At work, Hilary’s trying to impart some wisdom on the Black girl working there. She almost seems to resent the lady for not knowing about courses at the Frederick Douglass Centre, quipping about her “ashy” hands like a schoolgirl. We also see Hilary working on the other women at work, wondering if the boss has ever done anything untoward. She tries to shrug off the casual racism between the white ladies, though it’s tough. Should be a wild night out on the Black side of town now that her white co-workers want to go dancing.
That night, William has the real Ruby serving white people at a get-together. She gets called away by Christina, who tells her William’s the “rightful heir” to that lodge. Captain Seamus Lancaster tried to kill William, but Christina helped William survive. Now they’re going to take revenge on the cop by planting something in his office.
Atticus is investigating the same symbol as the one on the item handed over by Christina. He sees similarities to Chinese hieroglyphics. There are characters on the ring they found, too— they spell Atticus’s name in the “language of Adam.” He’s working on deciphering all sorts of cryptic, esoteric madness. He also has to explain to Leti that Montrose killed Yahima. That devastates her. She knows all of this magic is evil, whereas Atticus believes it’s how the magic is used. That doesn’t convince her.
When Ruby goes to plant the item in Cpt. Lancaster’s office she opens that eerie closet, seeing a man inside, bloody and stitched up, moaning in agony. She’s forced to hide in there when Lancaster and another couple men turn up. We also see that Lancaster has a big patch of what looks like Black skin grafted onto his chest!
Interesting to watch Montrose hanging out with his man, a drag queen, and a bunch of other Black queens. Nice to see D.J. Pierce a.k.a Shangela serving Lena Horne REALNESS. Monet X. Change is also in the audience at the drag show. Werk, mamas! Montrose watces his man in drag onstage and then they embrace, dancing together on the floor. This becomes a kind of watershed moment for him, as he realises he’s in a safe place, where he’s allowed to be a queer Black man unapologetically.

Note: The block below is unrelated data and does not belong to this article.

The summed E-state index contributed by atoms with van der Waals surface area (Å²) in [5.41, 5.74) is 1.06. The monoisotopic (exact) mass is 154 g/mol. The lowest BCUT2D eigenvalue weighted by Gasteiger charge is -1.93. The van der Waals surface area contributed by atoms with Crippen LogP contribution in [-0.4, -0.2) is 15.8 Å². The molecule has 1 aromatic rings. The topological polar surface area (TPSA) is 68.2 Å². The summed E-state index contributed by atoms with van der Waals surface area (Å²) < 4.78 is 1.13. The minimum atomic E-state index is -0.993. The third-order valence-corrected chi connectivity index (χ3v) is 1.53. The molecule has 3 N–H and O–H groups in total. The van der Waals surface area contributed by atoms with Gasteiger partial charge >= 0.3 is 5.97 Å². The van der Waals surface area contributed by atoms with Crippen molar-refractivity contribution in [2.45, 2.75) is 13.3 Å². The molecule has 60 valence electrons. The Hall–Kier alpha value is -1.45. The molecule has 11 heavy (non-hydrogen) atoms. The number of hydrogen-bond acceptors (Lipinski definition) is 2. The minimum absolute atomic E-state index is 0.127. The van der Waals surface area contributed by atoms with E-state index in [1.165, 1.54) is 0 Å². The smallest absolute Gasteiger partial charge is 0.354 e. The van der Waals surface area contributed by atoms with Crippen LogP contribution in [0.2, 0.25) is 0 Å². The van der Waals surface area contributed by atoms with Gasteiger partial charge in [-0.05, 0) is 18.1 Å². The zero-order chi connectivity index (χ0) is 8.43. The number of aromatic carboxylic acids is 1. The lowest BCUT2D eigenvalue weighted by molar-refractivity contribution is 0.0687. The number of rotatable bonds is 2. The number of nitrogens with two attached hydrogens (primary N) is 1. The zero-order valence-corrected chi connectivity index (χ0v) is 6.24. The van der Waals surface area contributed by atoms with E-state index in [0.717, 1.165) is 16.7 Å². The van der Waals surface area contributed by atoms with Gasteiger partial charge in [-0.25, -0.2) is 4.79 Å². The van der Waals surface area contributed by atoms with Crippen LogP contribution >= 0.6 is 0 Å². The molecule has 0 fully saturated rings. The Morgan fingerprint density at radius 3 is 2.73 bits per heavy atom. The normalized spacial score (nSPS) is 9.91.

At a different club, Hilary and the white girls from work have got Tamara taking them out to the South Side. Things take a turn when Hilary decides not to take her Dr. Jekyll-Mr. Hyde serum— the episode’s title “Strange Case” is a great reference to the famous novella by Robert Louis Stevenson, The Strange Case of Dr. Jekyll & Mr. Hyde— and she literally comes apart at the seams, shedding all that white skin as the real Ruby emerges bloody from her white bourgeois shell. She’s in the right place at the right time to see her boss nearly rape Tamara, giving such a stark view of her experience in white skin versus the experience she knows in her own Black skin. Christina further presents the reality that privilege is power, and it can allow Ruby to be who she wants, uninterrupted. Will such power corrupt, Ruby? Or can she really use it to do good? She uses her Hilary identity to put the store manager in a compromising sexual position. She then rapes him with a high heel. To each their own, but as a survivor of abuse I personally hate when rape is used as revenge, even against rapists. Lovecraft Country‘s really losing me with its treatment of rape here as a weapon and also last episode’s disgusting disrespect of both two-spirit Indigenous people and Indigenous people in general. Yuck. Later on, Ruby sees William having his own metamorphosis moment. He’s bursting apart on the floor, his skin peeling until Christina breaks out from inside of him. The whole time it’s been Christina using William as a shell. Oh, my.
And what about Atticus?
He’s found out something shocking. But what, exactly?
Not sure how much longer I can tolerate the show when it seems to take steps backward every episode in fixing pop culture misrepresentations. I love how Lovecraft Country is tackling the legacy of its namesake, in regards to Black people. I really don’t like how it seems to toss other groups by the wayside, from two-spirit Indigenous folk to Indigenous people generally with the treatment of Yahima, to victims of sexual violence with rape being weaponised in a cheap moment of supposed retribution. Sad to see in a show with such powerful potential doing these kinds of things.